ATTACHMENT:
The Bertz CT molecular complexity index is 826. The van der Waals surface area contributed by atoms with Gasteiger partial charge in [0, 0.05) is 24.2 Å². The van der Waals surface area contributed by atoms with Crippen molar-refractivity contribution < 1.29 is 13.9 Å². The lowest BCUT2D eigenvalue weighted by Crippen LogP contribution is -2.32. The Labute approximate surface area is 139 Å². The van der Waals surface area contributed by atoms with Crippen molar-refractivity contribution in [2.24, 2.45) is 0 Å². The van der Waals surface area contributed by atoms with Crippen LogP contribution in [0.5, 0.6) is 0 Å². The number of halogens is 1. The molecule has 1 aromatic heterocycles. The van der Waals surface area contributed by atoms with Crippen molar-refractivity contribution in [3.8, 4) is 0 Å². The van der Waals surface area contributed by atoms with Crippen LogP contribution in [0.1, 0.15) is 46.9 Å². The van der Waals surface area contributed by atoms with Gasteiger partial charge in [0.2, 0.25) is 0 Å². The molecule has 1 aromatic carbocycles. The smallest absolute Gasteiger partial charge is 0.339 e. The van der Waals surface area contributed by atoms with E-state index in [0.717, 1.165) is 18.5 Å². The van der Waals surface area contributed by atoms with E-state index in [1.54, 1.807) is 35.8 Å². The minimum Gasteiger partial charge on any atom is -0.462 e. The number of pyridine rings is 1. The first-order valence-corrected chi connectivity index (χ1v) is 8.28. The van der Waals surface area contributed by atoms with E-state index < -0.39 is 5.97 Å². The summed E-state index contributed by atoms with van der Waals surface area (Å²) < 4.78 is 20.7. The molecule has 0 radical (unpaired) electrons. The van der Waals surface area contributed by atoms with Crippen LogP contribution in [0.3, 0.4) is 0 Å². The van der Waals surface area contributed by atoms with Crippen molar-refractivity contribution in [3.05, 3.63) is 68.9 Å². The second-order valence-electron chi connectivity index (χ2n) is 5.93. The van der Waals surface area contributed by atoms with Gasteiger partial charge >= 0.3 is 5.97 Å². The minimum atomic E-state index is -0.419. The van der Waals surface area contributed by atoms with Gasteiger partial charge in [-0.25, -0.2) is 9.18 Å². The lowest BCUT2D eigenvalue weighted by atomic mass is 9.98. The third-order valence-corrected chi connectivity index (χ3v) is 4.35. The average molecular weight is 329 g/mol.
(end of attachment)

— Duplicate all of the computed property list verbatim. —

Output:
The Bertz CT molecular complexity index is 826. The van der Waals surface area contributed by atoms with Gasteiger partial charge in [0, 0.05) is 24.2 Å². The van der Waals surface area contributed by atoms with Crippen molar-refractivity contribution < 1.29 is 13.9 Å². The lowest BCUT2D eigenvalue weighted by Crippen LogP contribution is -2.32. The Labute approximate surface area is 139 Å². The van der Waals surface area contributed by atoms with Crippen molar-refractivity contribution in [2.24, 2.45) is 0 Å². The van der Waals surface area contributed by atoms with Crippen LogP contribution in [0.5, 0.6) is 0 Å². The number of halogens is 1. The molecule has 1 aromatic heterocycles. The van der Waals surface area contributed by atoms with Crippen molar-refractivity contribution in [3.8, 4) is 0 Å². The van der Waals surface area contributed by atoms with Crippen LogP contribution in [0.1, 0.15) is 46.9 Å². The van der Waals surface area contributed by atoms with Gasteiger partial charge in [0.2, 0.25) is 0 Å². The molecule has 1 aromatic carbocycles. The smallest absolute Gasteiger partial charge is 0.339 e. The van der Waals surface area contributed by atoms with E-state index in [0.717, 1.165) is 18.5 Å². The van der Waals surface area contributed by atoms with E-state index in [1.54, 1.807) is 35.8 Å². The minimum Gasteiger partial charge on any atom is -0.462 e. The number of pyridine rings is 1. The first-order valence-corrected chi connectivity index (χ1v) is 8.28. The van der Waals surface area contributed by atoms with E-state index < -0.39 is 5.97 Å². The summed E-state index contributed by atoms with van der Waals surface area (Å²) < 4.78 is 20.7. The molecule has 0 radical (unpaired) electrons. The van der Waals surface area contributed by atoms with Crippen LogP contribution in [0.3, 0.4) is 0 Å². The van der Waals surface area contributed by atoms with Crippen molar-refractivity contribution in [3.05, 3.63) is 68.9 Å². The second-order valence-electron chi connectivity index (χ2n) is 5.93. The van der Waals surface area contributed by atoms with Gasteiger partial charge >= 0.3 is 5.97 Å². The minimum atomic E-state index is -0.419. The van der Waals surface area contributed by atoms with Gasteiger partial charge in [-0.25, -0.2) is 9.18 Å². The lowest BCUT2D eigenvalue weighted by atomic mass is 9.98. The third-order valence-corrected chi connectivity index (χ3v) is 4.35. The average molecular weight is 329 g/mol.